The Story: Lawmakers in five states have drafted measures aimed at preventing high-school-age athletes from competing in sports categories different from their biological sex.
The Background: Lawmakers in Georgia, Missouri, New Hampshire, Tennessee, and Washington have introduced or prefiled legislation aimed at preventing athletes from competing in categories different than their biological sex, according to The Wall Street Journal.
Currently, in about a third of states, students who identify as transgender can freely compete on teams of the opposite sex. While some schools require completing a period of testosterone-suppression treatment or gender-reassignment surgery, other schools have no requirement other than a profession of preferred “identity.”
The result is that female students are often put at an unfair disadvantage by being forced to compete in women’s events against biologically male students. The Department of Education’s Office for Civil Rights has even opened an investigation into whether female high-school athletes were discriminated against when the state of Connecticut allowed males who identify as females to compete with them. The three high school girls pursuing the complaint missed qualifying for the 55-meter dash in the New England regionals, The Daily Signal notes. Two biological boys who identify as female were allowed to compete in Connecticut’s girls indoor track championship, and won first and second place in the event.
Lawmakers say the legislation is needed to prevent female athletes from facing unfair competition. “I’m just trying to maintain fairness,” said Rep. Bruce Griffey, a sponsor of a trans-athlete bill in Tennessee. “I don’t want girls to be at a disadvantage.”
Why It Matters: In the beginning, God created mankind to be male and female (Gen. 1:27, 5:2). But over the past few decades, mankind has rejected reality and decided that individuals can create themselves as either male or female. The result is what often happens when we subvert God’s intended roles for humanity—the domination of the weak and vulnerable by the strong and privileged.
Many Americans are finally beginning to realize—perhaps too late—that transgender ideology primarily benefits men at the expense of women.
For the past decade, LGBT activists have been using the arena of sports to push transgender ideology. They won a significant victory in 2015 when the International Olympic Committee (IOC) began allowing transwomen (i.e., biological men) to compete in the women’s division if, among other things, their testosterone is held below 10 nmol/L. But making such cosmetic changes does not change biological reality.
The stubborn fact remains that men are, on average and by God’s design, physically stronger than women because of the increased levels of testosterone, which creates more total muscle mass. Men also have greater cardiovascular reserve and greater lung volume per body mass, as well as denser and stronger bones, tendons, and ligaments. In contrast, women produce more estrogen than men do, which leads to higher body fat and less lean muscle. Women also produce progesterone, which burns both fat and muscle tissue. These factors give men a natural physical advantage over women in sports that require strength and endurance.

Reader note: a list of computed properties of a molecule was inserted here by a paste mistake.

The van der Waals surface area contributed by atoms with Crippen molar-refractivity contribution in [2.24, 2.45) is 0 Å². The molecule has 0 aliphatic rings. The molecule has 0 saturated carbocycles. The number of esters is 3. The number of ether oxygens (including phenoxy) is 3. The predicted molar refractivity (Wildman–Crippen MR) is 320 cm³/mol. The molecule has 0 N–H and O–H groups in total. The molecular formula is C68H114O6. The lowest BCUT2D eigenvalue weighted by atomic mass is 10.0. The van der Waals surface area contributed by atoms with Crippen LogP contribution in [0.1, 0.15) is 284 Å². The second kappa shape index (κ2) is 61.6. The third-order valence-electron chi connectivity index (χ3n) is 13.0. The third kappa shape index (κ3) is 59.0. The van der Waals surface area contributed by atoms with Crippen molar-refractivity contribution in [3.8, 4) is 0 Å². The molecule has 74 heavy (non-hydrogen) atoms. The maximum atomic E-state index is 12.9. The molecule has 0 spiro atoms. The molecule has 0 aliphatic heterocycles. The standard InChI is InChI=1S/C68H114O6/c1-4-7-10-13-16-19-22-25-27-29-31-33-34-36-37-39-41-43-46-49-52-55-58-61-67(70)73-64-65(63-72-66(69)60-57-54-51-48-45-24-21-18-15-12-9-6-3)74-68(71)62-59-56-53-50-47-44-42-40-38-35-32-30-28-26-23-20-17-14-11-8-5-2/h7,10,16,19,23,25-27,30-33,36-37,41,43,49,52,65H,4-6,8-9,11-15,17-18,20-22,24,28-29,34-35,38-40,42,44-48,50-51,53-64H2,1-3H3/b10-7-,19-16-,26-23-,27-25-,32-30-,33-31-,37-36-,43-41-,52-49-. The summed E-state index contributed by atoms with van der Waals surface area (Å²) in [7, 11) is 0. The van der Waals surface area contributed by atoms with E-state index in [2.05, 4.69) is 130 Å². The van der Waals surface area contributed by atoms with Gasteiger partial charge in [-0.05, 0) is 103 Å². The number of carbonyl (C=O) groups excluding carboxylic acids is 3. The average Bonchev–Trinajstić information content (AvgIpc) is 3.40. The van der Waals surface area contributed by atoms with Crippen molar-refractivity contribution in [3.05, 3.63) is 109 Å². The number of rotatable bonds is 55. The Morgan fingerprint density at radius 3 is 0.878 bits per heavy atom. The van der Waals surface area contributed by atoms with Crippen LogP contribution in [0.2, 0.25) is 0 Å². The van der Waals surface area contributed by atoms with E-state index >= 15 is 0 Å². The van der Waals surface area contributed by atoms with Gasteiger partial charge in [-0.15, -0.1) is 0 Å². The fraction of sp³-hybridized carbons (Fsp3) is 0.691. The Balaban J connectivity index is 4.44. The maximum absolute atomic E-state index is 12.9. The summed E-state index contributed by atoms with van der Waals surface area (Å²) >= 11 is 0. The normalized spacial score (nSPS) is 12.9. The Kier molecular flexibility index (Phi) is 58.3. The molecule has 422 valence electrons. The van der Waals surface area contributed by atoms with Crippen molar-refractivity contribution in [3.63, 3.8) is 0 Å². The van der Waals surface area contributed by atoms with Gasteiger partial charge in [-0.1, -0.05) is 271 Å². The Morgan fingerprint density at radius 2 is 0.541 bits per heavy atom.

Even the suppression of testosterone or gender reassignment surgery does not negate the advantage of male athletes. As Mackenzie Bettle notes, scientific studies have shown that, because of muscle memory, the muscle mass and strength of biological males can be “rebuilt” through training. Studies have also found that giving opposite-sex hormones to transgender people post-puberty did not alter the athletic-enhancing effects of testosterone on the male body.
Because such reality is difficult to ignore, transgender activism requires either the denial of science or the rejection of fairness in sports. For example, a study published last year in the Journal of Medical Ethics concluded that the advantage to transwomen (i.e., men) afforded by the Olympic committee guidelines is an “intolerable unfairness.” But the authors of the study concluded that rather than exclude transgender athletes the “existing male/female categories in sport should be abandoned in favour of a more nuanced approach satisfying both inclusion and fairness.” As the authors of the study added in a follow-up, “our solution is not to exclude transwomen but to raise the idea that attempting to squeeze everyone into a gender binary is the problem.”
In other words, rather than continue to deny science, we should deny reality and redefine “fairness” in a way that makes it ethical for women athletes to be treated unfairly.
In the early 1970s, women athletes fought for and won the right to equal opportunity in sports in educational institutions that receive federal funds, from elementary schools to colleges and universities. Title IX of the Education Amendments of 1972 ensured that the “athletic interests and abilities of male and female students must be equally and effectively accommodated.” But the new transgender ideology is attempting to erase such equal treatment.
Currently, only a slim majority (51 percent) of U.S. adults oppose allowing transgender students to participate on the sports teams of the gender they identify with (i.e., letting biological males, for example, play girls’ sports). About a third (29 percent) support such participation, and one-in-five (20 percent) is undecided. Within the next few years, though, we’ll know who has won the race for public opinion. And then we’ll know if women athletes—and reality—have lost out once again.